I grew up in a Catholic household and spent my formative years in a Catholic grade school complete with ugly plaid uniforms and regular trips to church. As a family, we went to mass on a near-weekly basis until I was in sixth grade. It was then that my parents insisted my sister and I continue on to church while they stayed home sleeping in, eating breakfast and reading the paper. Instead we would sneak to Winchell’s for donuts and then swing by the church just long enough to run in for the weekly bulletin as inaccurate evidence that we’d actually been there. It was about this same time I had started to wondering if I might be afflicted with this “homosexuality” that I’d read about during our religious sex education class earlier on.
In the seventh grade, after a year battling the demons of my theoretical homosexuality, I felt I needed to up the ante and re-fill my holy arsenal. If I was going to battle the devil, I was going to do it with the home field advantage. I became an altar girl. I felt like a revolutionary, because it was the first year our church allowed girls this precious position. I was a trailblazer for females looking to get in good with the Lord. We had weekly practice during recess, meaning we’d have to give up those cherished moments of fresh air for our Savior, but I knew that sacrifice was what it would take to win this battle.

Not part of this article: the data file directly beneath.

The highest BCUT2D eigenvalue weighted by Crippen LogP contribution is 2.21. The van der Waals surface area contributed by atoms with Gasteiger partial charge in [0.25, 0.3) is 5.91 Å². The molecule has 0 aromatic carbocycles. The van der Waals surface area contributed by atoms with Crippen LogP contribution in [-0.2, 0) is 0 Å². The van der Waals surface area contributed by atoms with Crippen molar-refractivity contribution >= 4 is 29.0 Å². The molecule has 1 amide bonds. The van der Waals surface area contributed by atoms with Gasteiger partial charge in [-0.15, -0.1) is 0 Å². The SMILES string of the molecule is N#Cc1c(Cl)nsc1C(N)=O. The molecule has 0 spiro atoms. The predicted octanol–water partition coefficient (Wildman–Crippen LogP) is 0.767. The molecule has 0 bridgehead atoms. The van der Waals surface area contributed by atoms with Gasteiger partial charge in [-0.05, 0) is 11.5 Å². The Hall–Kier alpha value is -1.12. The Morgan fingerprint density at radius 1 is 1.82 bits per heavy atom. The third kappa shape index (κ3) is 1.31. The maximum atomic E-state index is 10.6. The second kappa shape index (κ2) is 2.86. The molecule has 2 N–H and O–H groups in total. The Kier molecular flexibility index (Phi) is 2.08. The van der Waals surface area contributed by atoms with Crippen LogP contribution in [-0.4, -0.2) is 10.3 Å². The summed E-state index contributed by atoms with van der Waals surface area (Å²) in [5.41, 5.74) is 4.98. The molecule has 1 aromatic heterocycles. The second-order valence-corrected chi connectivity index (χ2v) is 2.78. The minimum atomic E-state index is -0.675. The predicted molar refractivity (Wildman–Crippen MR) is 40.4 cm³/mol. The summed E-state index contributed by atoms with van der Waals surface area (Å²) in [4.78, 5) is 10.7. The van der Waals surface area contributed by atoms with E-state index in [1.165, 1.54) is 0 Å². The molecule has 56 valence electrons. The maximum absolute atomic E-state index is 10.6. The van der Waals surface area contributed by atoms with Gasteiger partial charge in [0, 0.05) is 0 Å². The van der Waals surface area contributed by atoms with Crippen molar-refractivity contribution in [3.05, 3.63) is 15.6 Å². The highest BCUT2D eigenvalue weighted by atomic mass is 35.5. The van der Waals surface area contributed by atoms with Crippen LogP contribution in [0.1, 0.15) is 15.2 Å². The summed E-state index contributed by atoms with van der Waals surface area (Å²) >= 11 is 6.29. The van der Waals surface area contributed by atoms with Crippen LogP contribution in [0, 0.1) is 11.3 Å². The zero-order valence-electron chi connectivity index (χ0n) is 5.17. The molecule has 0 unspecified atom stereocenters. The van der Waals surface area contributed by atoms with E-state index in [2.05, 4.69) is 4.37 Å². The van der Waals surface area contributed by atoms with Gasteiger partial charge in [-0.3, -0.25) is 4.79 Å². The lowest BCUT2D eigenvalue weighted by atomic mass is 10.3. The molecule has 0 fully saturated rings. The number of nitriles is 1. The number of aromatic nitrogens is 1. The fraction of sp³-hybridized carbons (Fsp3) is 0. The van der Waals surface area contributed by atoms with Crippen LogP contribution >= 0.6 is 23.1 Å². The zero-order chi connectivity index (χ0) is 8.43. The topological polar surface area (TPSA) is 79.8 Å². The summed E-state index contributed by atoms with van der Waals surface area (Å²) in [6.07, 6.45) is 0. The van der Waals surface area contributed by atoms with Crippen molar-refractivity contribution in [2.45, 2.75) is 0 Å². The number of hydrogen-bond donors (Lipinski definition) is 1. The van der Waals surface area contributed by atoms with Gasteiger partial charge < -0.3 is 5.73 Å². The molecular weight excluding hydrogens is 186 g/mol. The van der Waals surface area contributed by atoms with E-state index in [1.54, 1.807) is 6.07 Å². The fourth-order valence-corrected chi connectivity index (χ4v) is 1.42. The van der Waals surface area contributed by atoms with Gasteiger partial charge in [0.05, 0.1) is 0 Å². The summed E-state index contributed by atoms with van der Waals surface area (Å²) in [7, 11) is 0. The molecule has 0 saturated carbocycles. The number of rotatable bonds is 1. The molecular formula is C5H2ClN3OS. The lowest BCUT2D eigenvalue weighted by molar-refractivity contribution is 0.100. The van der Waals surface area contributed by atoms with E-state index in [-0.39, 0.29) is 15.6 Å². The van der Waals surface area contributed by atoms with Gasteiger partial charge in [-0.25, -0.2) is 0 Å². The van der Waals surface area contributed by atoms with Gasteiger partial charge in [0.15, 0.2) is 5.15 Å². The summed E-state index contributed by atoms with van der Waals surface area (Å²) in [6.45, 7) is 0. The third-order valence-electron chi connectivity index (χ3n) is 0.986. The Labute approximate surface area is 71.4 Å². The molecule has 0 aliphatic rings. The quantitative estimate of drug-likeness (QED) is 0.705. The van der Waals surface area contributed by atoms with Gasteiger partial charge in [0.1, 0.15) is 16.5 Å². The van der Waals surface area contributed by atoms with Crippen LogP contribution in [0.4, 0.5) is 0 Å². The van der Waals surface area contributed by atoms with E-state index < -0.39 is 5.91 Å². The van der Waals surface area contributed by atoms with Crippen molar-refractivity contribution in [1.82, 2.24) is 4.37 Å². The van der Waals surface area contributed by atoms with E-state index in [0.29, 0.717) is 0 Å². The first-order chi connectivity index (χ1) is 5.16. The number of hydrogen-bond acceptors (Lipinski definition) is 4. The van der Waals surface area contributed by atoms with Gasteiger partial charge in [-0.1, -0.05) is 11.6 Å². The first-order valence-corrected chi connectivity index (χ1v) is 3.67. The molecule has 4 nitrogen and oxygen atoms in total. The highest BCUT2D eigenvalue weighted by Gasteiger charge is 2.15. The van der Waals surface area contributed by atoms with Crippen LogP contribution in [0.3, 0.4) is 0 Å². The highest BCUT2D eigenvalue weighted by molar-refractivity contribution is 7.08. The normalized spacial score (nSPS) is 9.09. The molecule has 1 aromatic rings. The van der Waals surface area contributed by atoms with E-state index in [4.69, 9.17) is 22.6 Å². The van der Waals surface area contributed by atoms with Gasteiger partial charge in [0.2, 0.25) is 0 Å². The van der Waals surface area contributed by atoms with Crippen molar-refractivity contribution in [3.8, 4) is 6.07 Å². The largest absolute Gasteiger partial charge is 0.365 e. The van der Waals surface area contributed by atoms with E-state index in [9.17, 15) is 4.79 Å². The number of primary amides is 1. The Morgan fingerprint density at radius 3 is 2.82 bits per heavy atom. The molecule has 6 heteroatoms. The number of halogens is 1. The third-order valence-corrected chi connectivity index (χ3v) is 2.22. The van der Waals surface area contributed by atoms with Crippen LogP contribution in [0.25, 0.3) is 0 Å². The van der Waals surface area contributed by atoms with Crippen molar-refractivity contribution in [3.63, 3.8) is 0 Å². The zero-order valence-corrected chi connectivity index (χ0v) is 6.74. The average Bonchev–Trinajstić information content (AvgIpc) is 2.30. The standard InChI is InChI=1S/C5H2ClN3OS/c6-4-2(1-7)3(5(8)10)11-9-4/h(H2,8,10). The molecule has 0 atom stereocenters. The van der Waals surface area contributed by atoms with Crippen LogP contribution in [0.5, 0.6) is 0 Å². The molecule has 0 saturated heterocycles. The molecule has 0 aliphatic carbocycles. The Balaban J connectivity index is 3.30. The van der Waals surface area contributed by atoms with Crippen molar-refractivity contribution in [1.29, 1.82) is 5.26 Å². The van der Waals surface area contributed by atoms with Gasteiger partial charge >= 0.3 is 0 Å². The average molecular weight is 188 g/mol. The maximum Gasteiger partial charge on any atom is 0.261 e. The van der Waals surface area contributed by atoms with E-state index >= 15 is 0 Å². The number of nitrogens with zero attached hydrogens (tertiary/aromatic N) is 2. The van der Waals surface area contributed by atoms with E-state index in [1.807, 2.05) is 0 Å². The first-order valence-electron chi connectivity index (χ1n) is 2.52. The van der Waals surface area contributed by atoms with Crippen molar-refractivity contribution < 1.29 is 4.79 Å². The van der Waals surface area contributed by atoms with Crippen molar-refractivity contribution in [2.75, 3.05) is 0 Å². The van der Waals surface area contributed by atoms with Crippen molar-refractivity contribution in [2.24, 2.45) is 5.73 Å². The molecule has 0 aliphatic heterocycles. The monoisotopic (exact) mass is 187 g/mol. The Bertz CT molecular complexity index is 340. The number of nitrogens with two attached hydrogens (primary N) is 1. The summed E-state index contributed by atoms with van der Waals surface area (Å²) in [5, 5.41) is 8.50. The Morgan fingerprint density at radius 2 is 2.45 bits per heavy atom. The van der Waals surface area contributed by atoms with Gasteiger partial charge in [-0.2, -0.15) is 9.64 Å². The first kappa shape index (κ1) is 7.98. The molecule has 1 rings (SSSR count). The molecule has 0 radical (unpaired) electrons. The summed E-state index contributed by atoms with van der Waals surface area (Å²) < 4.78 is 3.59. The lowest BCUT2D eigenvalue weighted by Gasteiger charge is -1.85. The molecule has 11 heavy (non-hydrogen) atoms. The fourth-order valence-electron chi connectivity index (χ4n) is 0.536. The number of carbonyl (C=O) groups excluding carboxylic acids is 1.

I should have known that my demons were hefty and strong. I should have known that listening to that dirty rock and roll music on my headphones while sitting on the church altar, waiting for our priest to commence the lessons, was immoral and sin-ridden. I should have known then that things wouldn’t work out between me and the church, but I didn’t. I wagered on, hauling the metal representation of Christ on the cross during mass processionals as I pondered soft bosom of the new girl who had moved from Chicago. I wore my crisp white robe representing purity in the light of God’s love as I fantasized about making out with her in the church balcony. I handed out the Blood of Christ while looking at the lips of each hot girl sipping from my cup, wondering what it would be like to drink from theirs. I was slowly slipping form my pedestal of youthful virtue, into the fiery depths of Hell.